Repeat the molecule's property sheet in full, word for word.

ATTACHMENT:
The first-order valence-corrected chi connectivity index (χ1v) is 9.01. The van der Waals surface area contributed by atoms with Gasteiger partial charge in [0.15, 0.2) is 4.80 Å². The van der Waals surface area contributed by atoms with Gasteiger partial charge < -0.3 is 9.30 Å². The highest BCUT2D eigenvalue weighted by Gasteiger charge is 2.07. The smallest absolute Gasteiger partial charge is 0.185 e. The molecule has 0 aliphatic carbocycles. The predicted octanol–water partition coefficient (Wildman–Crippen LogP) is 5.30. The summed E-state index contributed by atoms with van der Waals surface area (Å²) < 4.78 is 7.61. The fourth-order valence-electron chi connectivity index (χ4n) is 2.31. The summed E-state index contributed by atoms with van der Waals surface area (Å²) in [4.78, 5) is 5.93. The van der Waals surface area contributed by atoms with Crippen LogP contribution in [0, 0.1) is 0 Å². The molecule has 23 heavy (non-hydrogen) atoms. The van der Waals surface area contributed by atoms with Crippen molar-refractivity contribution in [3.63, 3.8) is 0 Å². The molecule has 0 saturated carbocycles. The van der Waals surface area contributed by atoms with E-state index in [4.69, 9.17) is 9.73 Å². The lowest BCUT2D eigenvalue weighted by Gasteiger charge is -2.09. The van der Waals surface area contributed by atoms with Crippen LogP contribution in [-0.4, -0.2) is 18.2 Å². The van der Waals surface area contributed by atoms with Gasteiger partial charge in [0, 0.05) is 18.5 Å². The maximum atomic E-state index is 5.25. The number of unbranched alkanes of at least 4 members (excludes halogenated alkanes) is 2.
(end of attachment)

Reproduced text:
The first-order valence-corrected chi connectivity index (χ1v) is 9.01. The van der Waals surface area contributed by atoms with Gasteiger partial charge in [0.15, 0.2) is 4.80 Å². The van der Waals surface area contributed by atoms with Gasteiger partial charge < -0.3 is 9.30 Å². The highest BCUT2D eigenvalue weighted by Gasteiger charge is 2.07. The smallest absolute Gasteiger partial charge is 0.185 e. The molecule has 0 aliphatic carbocycles. The predicted octanol–water partition coefficient (Wildman–Crippen LogP) is 5.30. The summed E-state index contributed by atoms with van der Waals surface area (Å²) < 4.78 is 7.61. The fourth-order valence-electron chi connectivity index (χ4n) is 2.31. The summed E-state index contributed by atoms with van der Waals surface area (Å²) in [4.78, 5) is 5.93. The van der Waals surface area contributed by atoms with Crippen LogP contribution in [0, 0.1) is 0 Å². The molecule has 23 heavy (non-hydrogen) atoms. The van der Waals surface area contributed by atoms with Crippen molar-refractivity contribution in [3.63, 3.8) is 0 Å². The molecule has 0 saturated carbocycles. The van der Waals surface area contributed by atoms with E-state index in [4.69, 9.17) is 9.73 Å². The lowest BCUT2D eigenvalue weighted by Gasteiger charge is -2.09. The van der Waals surface area contributed by atoms with Crippen LogP contribution in [-0.4, -0.2) is 18.2 Å². The van der Waals surface area contributed by atoms with Gasteiger partial charge in [0, 0.05) is 18.5 Å². The maximum atomic E-state index is 5.25. The number of unbranched alkanes of at least 4 members (excludes halogenated alkanes) is 2.